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HARD CORE CHEVY DUDES: I need help!!

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  • #16
    Originally posted by Aerometalworker View Post
    Well as I recall 319 does have about 4% copper and about 6% silicon, so 4145 would be more appropriate. However the question still exists of the actual block alloy. I do have some 4145 if you ever need any, last time I bought it it was $26 a pound. The process of welding cold is interesting, and not something I would normally even consider. I wonder if he is suggesting that to preserve the heat-treat in the surrounding material as much as possible? One would think the best bet would be to have the part re-heat treated after welding. Im still questioning the stain gradients with welding a high silicon/copper casting cold, since the entire part is going to "freeze" at about the same moment unlike using a high silicon filler on a low silicon base metal (i.e. 4043 on 6061 ). In the aircraft world we weld cases, and cylinder heads all the time, normally the cases are 356 and the heads are commonly a242, and eveything is pre-heated to various temperatures depending on heat treatment to avoid stress fractures. Its been done that way for many years. I would be very interested to see case studies of the "cold welding" method on cast material, if there are none....it would make me wonder.
    -Aaron
    Myself I highly question it. I find people doing wild things and getting away with it all the time. Simply a way to get out of heat treat and whatever else that brings?? It was given to me to do as gospel tho. I guess a search on welding 319 will be needed. I have mixed feelings on this one. Thanks again for the info.

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    • #17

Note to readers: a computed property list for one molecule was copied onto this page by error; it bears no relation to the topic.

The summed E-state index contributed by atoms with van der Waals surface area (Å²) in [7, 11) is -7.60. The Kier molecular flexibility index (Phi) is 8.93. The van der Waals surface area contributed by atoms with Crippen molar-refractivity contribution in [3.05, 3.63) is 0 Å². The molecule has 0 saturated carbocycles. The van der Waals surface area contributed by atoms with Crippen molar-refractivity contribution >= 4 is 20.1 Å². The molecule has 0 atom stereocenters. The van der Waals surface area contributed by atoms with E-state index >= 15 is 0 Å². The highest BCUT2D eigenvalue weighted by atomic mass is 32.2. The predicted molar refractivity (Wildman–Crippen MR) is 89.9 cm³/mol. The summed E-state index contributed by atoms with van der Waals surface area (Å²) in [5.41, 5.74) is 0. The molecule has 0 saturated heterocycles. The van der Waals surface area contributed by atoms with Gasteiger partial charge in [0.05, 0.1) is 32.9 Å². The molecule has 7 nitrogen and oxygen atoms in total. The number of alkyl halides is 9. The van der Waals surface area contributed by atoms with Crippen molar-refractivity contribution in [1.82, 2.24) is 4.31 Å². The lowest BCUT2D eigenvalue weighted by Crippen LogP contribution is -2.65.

No problem,
      Let me know if you find out any further information. None of my alcoa books even suggests anything like that method, but the newest one is about 8 years old. Im going to pose the question to a co-worker tomorrow, he sits on the aluminum resource board as one of the "fellows".
      -Aaron
      "Better Metalworking Through Research"

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      • #18
        Originally posted by Aerometalworker View Post
        No problem,
        Let me know if you find out any further information. None of my alcoa books even suggests anything like that method, but the newest one is about 8 years old. Im going to pose the question to a co-worker tomorrow, he sits on the aluminum resource board as one of the "fellows".
        -Aaron
        Thanks and cool
        I'm gonna call 'em back and dig a little more myself.
        I guess one way to look at it is if it can't grow it can't shrink.
        Sounds more like some of that rollcage junk we were disscussing a few months back but I could be quick to judge.
        Heck and I was thinking the internet was keeping us on the "cutting edge"
        Last edited by FusionKing; 11-06-2008, 07:04 AM.